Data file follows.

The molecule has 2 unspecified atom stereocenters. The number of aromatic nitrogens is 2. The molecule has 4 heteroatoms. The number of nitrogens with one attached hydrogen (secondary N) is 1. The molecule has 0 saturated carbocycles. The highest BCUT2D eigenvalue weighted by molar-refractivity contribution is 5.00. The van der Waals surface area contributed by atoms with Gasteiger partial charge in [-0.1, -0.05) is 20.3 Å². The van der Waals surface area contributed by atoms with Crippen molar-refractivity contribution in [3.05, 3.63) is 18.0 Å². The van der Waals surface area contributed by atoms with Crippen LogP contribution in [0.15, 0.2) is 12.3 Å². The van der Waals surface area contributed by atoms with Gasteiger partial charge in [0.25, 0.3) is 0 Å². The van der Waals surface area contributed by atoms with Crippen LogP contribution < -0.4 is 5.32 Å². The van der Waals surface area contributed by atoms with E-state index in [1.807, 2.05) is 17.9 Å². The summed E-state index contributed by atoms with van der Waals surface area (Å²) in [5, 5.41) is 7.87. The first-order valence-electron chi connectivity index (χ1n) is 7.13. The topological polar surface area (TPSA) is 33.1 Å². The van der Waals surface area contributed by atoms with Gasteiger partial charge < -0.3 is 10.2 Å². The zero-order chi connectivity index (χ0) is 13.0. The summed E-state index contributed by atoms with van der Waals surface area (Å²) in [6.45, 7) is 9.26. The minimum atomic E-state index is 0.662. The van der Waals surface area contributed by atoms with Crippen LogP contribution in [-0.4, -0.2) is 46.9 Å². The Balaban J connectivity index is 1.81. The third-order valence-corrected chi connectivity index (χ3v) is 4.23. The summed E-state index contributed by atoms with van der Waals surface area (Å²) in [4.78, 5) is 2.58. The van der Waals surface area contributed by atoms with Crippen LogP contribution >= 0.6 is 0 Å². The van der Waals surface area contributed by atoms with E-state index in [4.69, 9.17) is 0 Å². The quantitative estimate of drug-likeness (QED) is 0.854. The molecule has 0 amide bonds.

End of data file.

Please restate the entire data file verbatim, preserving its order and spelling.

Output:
The molecule has 2 unspecified atom stereocenters. The number of aromatic nitrogens is 2. The molecule has 4 heteroatoms. The number of nitrogens with one attached hydrogen (secondary N) is 1. The molecule has 0 saturated carbocycles. The highest BCUT2D eigenvalue weighted by molar-refractivity contribution is 5.00. The van der Waals surface area contributed by atoms with Gasteiger partial charge in [-0.1, -0.05) is 20.3 Å². The van der Waals surface area contributed by atoms with Crippen molar-refractivity contribution in [3.05, 3.63) is 18.0 Å². The van der Waals surface area contributed by atoms with Crippen LogP contribution in [0.15, 0.2) is 12.3 Å². The van der Waals surface area contributed by atoms with Gasteiger partial charge in [0.25, 0.3) is 0 Å². The van der Waals surface area contributed by atoms with Crippen LogP contribution < -0.4 is 5.32 Å². The van der Waals surface area contributed by atoms with E-state index in [1.807, 2.05) is 17.9 Å². The summed E-state index contributed by atoms with van der Waals surface area (Å²) in [5, 5.41) is 7.87. The first-order valence-electron chi connectivity index (χ1n) is 7.13. The topological polar surface area (TPSA) is 33.1 Å². The van der Waals surface area contributed by atoms with Gasteiger partial charge < -0.3 is 10.2 Å². The zero-order chi connectivity index (χ0) is 13.0. The summed E-state index contributed by atoms with van der Waals surface area (Å²) in [6.45, 7) is 9.26. The minimum atomic E-state index is 0.662. The van der Waals surface area contributed by atoms with Crippen LogP contribution in [-0.4, -0.2) is 46.9 Å². The Balaban J connectivity index is 1.81. The third-order valence-corrected chi connectivity index (χ3v) is 4.23. The summed E-state index contributed by atoms with van der Waals surface area (Å²) in [4.78, 5) is 2.58. The van der Waals surface area contributed by atoms with Crippen LogP contribution >= 0.6 is 0 Å². The van der Waals surface area contributed by atoms with E-state index in [4.69, 9.17) is 0 Å². The quantitative estimate of drug-likeness (QED) is 0.854. The molecule has 0 amide bonds.